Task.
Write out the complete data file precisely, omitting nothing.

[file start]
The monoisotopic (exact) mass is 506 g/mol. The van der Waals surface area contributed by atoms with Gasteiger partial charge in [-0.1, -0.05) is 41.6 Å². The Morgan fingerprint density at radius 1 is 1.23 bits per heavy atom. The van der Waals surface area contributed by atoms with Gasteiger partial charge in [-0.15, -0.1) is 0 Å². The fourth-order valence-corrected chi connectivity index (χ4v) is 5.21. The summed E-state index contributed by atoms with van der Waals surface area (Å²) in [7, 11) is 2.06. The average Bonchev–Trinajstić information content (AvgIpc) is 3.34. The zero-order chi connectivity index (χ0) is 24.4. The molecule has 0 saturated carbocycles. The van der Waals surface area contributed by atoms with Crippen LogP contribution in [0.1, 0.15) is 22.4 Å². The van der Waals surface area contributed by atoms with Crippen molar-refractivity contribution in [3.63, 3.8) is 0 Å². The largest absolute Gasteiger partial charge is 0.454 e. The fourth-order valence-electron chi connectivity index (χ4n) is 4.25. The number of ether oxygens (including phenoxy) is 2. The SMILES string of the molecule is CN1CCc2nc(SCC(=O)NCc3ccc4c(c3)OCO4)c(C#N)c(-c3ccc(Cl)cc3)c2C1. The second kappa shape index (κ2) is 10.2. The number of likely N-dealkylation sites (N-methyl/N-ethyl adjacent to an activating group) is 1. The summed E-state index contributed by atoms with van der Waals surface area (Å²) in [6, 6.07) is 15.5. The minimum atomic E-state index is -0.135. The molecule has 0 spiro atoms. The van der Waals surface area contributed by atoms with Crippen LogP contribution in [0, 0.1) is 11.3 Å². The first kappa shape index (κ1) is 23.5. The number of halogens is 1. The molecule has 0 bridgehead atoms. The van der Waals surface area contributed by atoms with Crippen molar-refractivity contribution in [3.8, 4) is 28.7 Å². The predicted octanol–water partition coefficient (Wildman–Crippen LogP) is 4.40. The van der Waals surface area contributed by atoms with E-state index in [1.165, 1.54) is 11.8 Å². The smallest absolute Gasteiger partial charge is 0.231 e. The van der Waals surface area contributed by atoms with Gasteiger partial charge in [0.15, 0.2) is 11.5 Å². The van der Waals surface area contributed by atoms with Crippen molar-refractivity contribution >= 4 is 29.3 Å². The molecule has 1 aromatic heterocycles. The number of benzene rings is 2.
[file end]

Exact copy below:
The monoisotopic (exact) mass is 506 g/mol. The van der Waals surface area contributed by atoms with Gasteiger partial charge in [-0.1, -0.05) is 41.6 Å². The Morgan fingerprint density at radius 1 is 1.23 bits per heavy atom. The van der Waals surface area contributed by atoms with Gasteiger partial charge in [-0.15, -0.1) is 0 Å². The fourth-order valence-corrected chi connectivity index (χ4v) is 5.21. The summed E-state index contributed by atoms with van der Waals surface area (Å²) in [7, 11) is 2.06. The average Bonchev–Trinajstić information content (AvgIpc) is 3.34. The zero-order chi connectivity index (χ0) is 24.4. The molecule has 0 saturated carbocycles. The van der Waals surface area contributed by atoms with Crippen LogP contribution in [0.1, 0.15) is 22.4 Å². The van der Waals surface area contributed by atoms with Crippen molar-refractivity contribution in [3.63, 3.8) is 0 Å². The largest absolute Gasteiger partial charge is 0.454 e. The fourth-order valence-electron chi connectivity index (χ4n) is 4.25. The number of ether oxygens (including phenoxy) is 2. The SMILES string of the molecule is CN1CCc2nc(SCC(=O)NCc3ccc4c(c3)OCO4)c(C#N)c(-c3ccc(Cl)cc3)c2C1. The second kappa shape index (κ2) is 10.2. The number of likely N-dealkylation sites (N-methyl/N-ethyl adjacent to an activating group) is 1. The summed E-state index contributed by atoms with van der Waals surface area (Å²) in [6, 6.07) is 15.5. The minimum atomic E-state index is -0.135. The molecule has 0 spiro atoms. The van der Waals surface area contributed by atoms with Crippen LogP contribution in [0, 0.1) is 11.3 Å². The first kappa shape index (κ1) is 23.5. The number of halogens is 1. The molecule has 0 bridgehead atoms. The van der Waals surface area contributed by atoms with Crippen molar-refractivity contribution in [3.8, 4) is 28.7 Å². The predicted octanol–water partition coefficient (Wildman–Crippen LogP) is 4.40. The van der Waals surface area contributed by atoms with E-state index in [1.165, 1.54) is 11.8 Å². The smallest absolute Gasteiger partial charge is 0.231 e. The van der Waals surface area contributed by atoms with Gasteiger partial charge in [0.15, 0.2) is 11.5 Å². The van der Waals surface area contributed by atoms with Crippen molar-refractivity contribution >= 4 is 29.3 Å². The molecule has 1 aromatic heterocycles. The number of benzene rings is 2.